This week, the post is an interview with Michele Usuelli. Michele is the author of the book "R Machine Learning Essentials".

Hi, Michele. Welcome back to MilanoR. You're the second author of this blog, after Max Marchi, who wrote a book about R. How has this idea started?

Everything started when Pack Publishing contacted me on LinkedIn out of the blue. First, they proposed me to write a book about a well-know R tool to build charts: the ggplot2 package. Since I was more interested in writing about Machine Learning techniques rather than an R package, I didn't follow up. When a few weeks later they proposed me to write a book about R and Machine Learning, I was really enthusiast and it took just a few days to made up my mind and start writing.


You've written this book by yourself. How was your experience as an author?

Writing this book involved a lot of challenges: decomposing the fundamental Machine Learning concepts, explaining them clearly, using a good writing style, managing my time. Each of these challenges allowed me to learn new skills and to grow. Timewise speaking, it took about 10 hours per week for 5 months, mostly during the summer. I recommend to work on such a big project in the winter, when there are less things going on :)


Let’s get into the book. What kind of knowledge is expected from the audience? Should readers be a bit familiar with R? What about IT knowledge?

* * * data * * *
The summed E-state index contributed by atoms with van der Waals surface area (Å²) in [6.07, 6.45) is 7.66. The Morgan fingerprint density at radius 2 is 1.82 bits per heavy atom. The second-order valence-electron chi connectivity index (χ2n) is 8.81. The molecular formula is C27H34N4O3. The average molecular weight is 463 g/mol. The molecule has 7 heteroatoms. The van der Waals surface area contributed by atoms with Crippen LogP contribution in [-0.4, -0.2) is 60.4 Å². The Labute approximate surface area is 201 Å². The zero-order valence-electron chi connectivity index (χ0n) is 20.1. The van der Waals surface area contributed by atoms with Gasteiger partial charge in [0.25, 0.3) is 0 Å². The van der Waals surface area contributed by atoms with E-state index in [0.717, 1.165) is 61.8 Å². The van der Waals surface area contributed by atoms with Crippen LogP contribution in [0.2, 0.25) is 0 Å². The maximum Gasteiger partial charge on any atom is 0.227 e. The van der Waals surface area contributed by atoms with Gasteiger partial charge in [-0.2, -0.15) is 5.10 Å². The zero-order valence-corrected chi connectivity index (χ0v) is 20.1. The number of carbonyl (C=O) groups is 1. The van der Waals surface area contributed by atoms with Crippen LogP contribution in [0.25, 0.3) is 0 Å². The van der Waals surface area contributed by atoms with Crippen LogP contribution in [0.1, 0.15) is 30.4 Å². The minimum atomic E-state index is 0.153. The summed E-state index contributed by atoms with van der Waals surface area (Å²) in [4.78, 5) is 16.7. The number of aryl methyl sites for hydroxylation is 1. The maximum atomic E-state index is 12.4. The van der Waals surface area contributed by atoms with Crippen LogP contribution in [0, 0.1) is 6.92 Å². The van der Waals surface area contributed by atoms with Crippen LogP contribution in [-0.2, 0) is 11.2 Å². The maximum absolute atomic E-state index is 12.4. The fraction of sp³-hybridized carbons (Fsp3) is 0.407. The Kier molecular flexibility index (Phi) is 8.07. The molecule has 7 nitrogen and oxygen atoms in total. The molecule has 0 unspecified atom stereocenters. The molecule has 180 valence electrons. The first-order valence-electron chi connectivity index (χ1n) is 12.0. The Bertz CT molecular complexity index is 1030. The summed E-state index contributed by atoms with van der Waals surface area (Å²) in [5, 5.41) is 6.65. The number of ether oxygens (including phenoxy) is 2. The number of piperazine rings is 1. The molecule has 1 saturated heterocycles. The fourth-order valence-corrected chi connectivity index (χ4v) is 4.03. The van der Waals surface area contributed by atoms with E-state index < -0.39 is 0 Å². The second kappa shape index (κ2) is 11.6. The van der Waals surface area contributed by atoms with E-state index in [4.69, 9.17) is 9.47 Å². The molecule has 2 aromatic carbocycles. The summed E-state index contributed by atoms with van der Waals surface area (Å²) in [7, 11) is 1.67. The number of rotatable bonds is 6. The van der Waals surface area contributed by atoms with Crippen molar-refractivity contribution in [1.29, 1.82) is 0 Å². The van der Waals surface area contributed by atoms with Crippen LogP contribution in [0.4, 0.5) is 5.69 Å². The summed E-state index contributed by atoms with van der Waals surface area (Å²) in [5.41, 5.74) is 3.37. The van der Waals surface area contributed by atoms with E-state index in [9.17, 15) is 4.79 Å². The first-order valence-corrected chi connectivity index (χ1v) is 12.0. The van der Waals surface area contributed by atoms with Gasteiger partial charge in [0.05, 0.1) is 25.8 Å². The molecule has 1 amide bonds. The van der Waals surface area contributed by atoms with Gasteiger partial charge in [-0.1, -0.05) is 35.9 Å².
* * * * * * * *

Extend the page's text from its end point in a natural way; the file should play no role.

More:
It'll definitely be helpful to be a little bit familiar with programming and/or statistics. However, no prior experience is required. The book starts from scratch explaining the ideas behind Machine Learning. Then, it leads the reader through a path rather than just explaining concepts. The more familiarity has the author, the faster it will be to go through the path.


If you had to choose an example from your book, which code chunk would you share with the readers of this blog?

I'd choose the last chapter since it displays a nice practical application. It is business-driven and at the same time it shows different branches of Machine Learning. The business challenge is planning a marketing campaign. In order to determine which customers will be more likely to subscribe, the book performs Supervised Learning on the data of a past campaign. In additions, it applies Unsupervised Learning techniques to explore the customer base.


Is there any suggestion you’d like to give to someone who wants to write a book about R?

The outcomes of writing a book has paid off the effort. Plus, R has recently become a hot topic, so there are a lot of interesting unexplored topics. Don't be worry in investing a part of your time in a similar project. Also, try to focus on the skills that you can improve rather than just on the final product.

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